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The chief executive of Volkswagen has apologised for using a Nazi pun to describe the importance of boosting the group’s profits.
Herbert Diess used the line “Ebit macht frei” at an event on Tuesday.
The phrase echoes the slogan “Arbeit Macht Frei” – meaning “work sets you free” – which was famously emblazoned in wrought-iron on the gates of the Auschwitz concentration camp.
Ebit is a commonly used acronym for “earnings before interest and taxes”.
In a statement, Mr Diess said he was sorry for what he described as “definitely an unfortunate choice of words”.
He explained that he was referring to the freedom afforded to VW brands in strong financial health, and added:
“At no time was it my intention for this statement to be placed in a false context. At the time, I simply did not think of this possibility.”
The German chief executive also acknowledged his company’s particular “special responsibility in connection with the Third Reich”.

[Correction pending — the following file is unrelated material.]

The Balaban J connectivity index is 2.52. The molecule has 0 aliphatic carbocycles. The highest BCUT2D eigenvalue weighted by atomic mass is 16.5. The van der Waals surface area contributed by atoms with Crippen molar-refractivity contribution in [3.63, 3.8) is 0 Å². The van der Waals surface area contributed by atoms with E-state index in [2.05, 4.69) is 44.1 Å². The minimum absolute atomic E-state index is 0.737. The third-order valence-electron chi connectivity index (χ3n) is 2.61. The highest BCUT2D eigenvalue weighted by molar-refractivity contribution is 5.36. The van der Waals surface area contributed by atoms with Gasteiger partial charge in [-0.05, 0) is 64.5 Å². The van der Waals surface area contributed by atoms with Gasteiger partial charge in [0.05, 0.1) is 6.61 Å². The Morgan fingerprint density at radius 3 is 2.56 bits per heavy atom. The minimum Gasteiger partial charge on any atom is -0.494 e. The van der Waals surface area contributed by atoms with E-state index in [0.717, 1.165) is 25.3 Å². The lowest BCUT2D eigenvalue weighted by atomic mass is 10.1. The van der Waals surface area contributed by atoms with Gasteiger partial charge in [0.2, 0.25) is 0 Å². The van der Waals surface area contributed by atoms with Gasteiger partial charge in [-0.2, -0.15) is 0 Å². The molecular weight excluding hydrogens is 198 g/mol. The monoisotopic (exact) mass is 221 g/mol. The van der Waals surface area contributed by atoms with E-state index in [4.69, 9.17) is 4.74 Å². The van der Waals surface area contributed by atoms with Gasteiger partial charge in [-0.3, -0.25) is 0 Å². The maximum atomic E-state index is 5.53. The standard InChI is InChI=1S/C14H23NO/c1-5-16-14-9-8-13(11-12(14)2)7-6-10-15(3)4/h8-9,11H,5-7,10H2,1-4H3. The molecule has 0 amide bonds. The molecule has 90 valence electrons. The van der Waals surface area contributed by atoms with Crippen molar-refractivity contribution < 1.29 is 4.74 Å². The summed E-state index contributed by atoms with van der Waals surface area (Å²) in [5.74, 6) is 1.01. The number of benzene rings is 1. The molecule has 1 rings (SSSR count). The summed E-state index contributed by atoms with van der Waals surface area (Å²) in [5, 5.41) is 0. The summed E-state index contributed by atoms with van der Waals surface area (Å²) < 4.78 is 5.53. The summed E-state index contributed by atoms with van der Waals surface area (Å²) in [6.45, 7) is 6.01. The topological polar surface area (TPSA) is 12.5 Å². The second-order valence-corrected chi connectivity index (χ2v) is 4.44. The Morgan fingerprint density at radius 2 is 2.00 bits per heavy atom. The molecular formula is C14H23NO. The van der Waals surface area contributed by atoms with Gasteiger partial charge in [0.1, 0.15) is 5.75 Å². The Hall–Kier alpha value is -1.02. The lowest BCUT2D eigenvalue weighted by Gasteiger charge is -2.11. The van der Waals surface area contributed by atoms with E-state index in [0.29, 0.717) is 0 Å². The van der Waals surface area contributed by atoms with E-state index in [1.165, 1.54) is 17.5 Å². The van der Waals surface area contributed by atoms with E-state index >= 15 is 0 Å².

Volkswagen was founded in 1937, as part of Nazi leader Adolf Hitler’s vision to enable German families to own their first car. During World War Two, the Wolfsburg-based firm manufactured vehicles for the German army, using more than 15,000 slave labourers from nearby concentration camps.
Although popularised by the Nazis, “Arbeit Macht Frei” was coined by the 19th Century linguist, ethnologist and author Lorenz Diefenbach.
Politicians in the Weimar Republic in the 1920s used the phrase to promote employment policies.
The inscription appeared at the Dachau concentration camp, set up by Heinrich Himmler in 1933 to use dissidents as slave labour, and later became part of the Nazis’ deception for the real use of the concentrations camps.
The apology from Mr Diess came after the German car giant Volkswagen said it would cut 7,000 jobs, as it shifts its focus to electric cars, which require fewer workers to build.
Earlier this week, the company announced annual profits of €12bn (£10bn), despite having to pay out large sums to compensate for the Dieselgate emissions scandal.